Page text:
One hundred years ago in Switzerland, Dadaism was born. It began as an artistic response to the prevalent nationalism of the time that many felt had led to the First World War. The works of Max Ernst, Hans Arp, Hannah Höch and several other artists were anti-war and anti-establishment, reflecting instead on the absurdities of contemporary life. Marcel Duchamps’ Fountain urinal, which satirized the traditional veneration of the arts, is one example among many that comes to mind.

Dadaists wanted to ask difficult questions of society. They fought against rationality; they wanted to shape a different narrative for that time. The Dadaism movement proposed a new normal, a new discourse. Its impact was far-reaching, not only at that time but in the way it influenced design, the art of protest, and the artistic movements it spawned, such as surrealism, pop art and conceptual art.

Artists have a major role to play in accentuating or resisting how the shocking becomes the mundane. Our shifting culture seeps into our daily lives in inconspicuous ways. It is the subtle changes in how we talk or how we dress, the music that becomes the soundtrack of our days, the things we begin to want, the thoughts that become acceptable to express, the new role models we aspire to emulate. It’s the moment when the whole family is suddenly staring at their phones around the dinner table; when we don’t think twice about people of the same sex holding hands in public; or when we have adjusted to the reality of the upsets of recent elections.

The narrative of our times may become that of irreversible climate change, of the unending refugee crisis, of populism worldwide, of the infatuation with quarterly earnings. How have artists confronted or fuelled the forces that have led us here? Is our current predicament in part a failure of our culture to shape different narratives? Have artists and arts gatekeepers also been swallowed up in the data-obsessed, return-on-investment worship of the last 25 years and forgotten their responsibility to speak truth to power?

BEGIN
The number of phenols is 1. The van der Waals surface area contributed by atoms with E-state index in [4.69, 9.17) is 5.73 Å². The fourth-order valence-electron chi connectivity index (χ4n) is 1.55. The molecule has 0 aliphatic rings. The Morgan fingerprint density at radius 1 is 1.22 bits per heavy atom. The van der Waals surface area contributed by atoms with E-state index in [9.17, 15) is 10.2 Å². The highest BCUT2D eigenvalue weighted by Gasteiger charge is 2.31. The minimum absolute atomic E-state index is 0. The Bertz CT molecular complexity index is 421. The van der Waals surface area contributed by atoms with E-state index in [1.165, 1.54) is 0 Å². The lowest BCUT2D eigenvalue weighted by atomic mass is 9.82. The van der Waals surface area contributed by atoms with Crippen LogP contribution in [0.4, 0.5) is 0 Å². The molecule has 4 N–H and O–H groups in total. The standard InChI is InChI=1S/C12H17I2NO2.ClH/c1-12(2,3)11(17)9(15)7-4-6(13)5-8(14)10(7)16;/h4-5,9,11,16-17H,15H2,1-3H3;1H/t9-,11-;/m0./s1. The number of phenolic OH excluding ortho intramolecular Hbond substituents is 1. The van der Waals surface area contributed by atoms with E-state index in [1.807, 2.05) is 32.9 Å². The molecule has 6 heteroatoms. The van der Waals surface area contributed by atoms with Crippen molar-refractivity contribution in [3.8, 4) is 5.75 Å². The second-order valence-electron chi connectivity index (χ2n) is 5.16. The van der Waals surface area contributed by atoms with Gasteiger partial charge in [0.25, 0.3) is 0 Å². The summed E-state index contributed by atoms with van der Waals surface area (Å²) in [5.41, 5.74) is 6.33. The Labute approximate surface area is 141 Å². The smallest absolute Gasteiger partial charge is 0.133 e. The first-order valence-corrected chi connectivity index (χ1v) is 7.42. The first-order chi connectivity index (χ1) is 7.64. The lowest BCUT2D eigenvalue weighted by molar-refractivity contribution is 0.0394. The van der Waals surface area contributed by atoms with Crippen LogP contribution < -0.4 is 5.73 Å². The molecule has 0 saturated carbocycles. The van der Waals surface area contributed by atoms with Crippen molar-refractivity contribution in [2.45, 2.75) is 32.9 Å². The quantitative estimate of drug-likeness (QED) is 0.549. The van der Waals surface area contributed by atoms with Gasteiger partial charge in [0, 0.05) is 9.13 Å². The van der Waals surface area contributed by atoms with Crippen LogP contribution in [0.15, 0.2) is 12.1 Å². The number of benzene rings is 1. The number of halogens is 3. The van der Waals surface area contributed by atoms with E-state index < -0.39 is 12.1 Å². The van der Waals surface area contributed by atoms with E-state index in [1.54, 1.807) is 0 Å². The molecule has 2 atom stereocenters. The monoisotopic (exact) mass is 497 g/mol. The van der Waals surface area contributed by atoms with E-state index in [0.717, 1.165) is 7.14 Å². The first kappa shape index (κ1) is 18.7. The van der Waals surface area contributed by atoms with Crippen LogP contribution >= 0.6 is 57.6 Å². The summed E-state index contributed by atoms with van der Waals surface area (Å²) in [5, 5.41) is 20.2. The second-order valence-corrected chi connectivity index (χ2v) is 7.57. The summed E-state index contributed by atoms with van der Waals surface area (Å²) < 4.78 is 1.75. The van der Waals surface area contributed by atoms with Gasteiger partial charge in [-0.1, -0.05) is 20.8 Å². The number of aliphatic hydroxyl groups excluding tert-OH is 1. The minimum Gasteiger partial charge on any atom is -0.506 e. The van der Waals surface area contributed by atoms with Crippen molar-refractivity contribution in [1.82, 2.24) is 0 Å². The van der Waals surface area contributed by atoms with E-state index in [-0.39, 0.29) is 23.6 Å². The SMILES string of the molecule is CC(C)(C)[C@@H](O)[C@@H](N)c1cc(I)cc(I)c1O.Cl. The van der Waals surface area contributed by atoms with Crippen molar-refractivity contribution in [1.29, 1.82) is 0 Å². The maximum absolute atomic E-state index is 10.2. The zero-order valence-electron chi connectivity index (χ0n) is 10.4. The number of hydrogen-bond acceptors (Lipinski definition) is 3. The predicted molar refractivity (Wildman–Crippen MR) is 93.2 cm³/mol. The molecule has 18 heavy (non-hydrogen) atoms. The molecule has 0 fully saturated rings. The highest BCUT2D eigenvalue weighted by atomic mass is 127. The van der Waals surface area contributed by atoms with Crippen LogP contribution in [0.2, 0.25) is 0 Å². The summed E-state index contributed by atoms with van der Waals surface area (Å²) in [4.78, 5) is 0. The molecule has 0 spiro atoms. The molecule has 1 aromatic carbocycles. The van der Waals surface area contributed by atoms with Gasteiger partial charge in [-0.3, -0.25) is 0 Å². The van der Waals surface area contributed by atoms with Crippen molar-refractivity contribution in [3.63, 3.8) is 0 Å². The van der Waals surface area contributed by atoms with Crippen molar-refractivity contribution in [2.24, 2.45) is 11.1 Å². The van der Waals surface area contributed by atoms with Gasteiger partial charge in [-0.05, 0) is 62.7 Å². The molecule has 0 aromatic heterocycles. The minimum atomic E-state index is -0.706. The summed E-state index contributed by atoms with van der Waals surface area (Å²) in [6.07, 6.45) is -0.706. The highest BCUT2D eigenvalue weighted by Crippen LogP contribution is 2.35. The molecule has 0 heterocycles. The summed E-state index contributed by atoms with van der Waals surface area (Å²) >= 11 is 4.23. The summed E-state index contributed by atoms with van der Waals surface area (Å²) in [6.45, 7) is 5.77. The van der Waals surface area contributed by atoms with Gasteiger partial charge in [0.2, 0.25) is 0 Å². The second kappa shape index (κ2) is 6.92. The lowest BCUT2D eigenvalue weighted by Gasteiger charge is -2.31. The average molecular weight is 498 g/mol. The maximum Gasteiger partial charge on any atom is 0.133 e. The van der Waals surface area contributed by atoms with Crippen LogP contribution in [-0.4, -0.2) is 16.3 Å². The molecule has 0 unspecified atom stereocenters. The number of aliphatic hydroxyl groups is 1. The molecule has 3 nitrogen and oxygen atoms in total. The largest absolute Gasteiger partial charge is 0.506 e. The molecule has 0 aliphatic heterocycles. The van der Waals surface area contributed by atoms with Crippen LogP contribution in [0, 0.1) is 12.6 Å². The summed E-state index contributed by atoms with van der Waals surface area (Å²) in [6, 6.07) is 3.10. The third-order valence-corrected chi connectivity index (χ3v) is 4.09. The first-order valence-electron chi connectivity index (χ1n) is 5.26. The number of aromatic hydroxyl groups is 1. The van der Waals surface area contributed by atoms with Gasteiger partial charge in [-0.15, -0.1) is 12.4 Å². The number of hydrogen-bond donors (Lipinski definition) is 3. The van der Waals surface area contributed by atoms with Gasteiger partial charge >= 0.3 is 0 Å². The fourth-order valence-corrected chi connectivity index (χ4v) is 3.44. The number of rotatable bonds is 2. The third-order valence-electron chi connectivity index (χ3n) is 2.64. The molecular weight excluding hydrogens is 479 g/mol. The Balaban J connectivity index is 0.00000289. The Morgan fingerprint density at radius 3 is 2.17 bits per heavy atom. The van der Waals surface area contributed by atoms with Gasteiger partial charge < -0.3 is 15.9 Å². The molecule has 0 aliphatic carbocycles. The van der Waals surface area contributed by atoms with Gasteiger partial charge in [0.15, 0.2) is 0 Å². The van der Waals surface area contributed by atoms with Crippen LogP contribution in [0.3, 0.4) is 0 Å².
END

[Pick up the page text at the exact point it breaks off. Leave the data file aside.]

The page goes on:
The duty of artists

The singer Nina Simone was clear about the role of artists in the sweep of history: “An artist duty … is to reflect the times. How can you be an artist and not reflect the times?” she demanded to know.

Artists who reflect the times engage us in reality. They help us to understand that we do not have to accept what is considered normal. In that sense they are leaders; they point us in a new direction. Of course, they can find it difficult to have wide-ranging impact. Some are mavericks and are often misunderstood by the mainstream. Meanwhile, the censorship and detainment of artists continue to rise. And arts funding continues to dwindle. Systems of power and exclusion are equally at play in the arts as in any other field.

Despite these obstacles, you find trailblazers like Negin Khpolwak, Afghanistan’s first female conductor, aged 19, who risks her life every day to make music; Sabine Choucair, the trained clown in Lebanon who conducts theatre workshops for Syrian refugees to shape their own stories; Tracy Fullerton, the LA video game designer upending the conventions of gaming in a traditionally male field; Sharmeen Obaid-Chinoy, the film-maker in Pakistan who addresses violence against women and whose films have helped change legislation in that country. Their numbers include John Grade in Seattle, who engages thousands of volunteers in the creation of monumental artworks; Keiichi Matsuda, the London designer and film-maker whose videos of a mixed-reality future act as cautionary tales for humanity; and Berlin’s Tomas Saraceno, whose floating sculptures propose visions of a future economy where we live in harmony with our environment.

These and several other cultural leaders will be in Davos this month. They will come to speak truth to power and inspire more responsive and responsible leadership. They can do this by pointing out things that don’t yet exist or reminding us of what we have forgotten. If we can listen to the artists who hold up a mirror to society, we may yet engage in the type of open and meaningful conversation we so desperately need today, indeed as we needed 100 years ago when Dadaism was born, right here in Switzerland.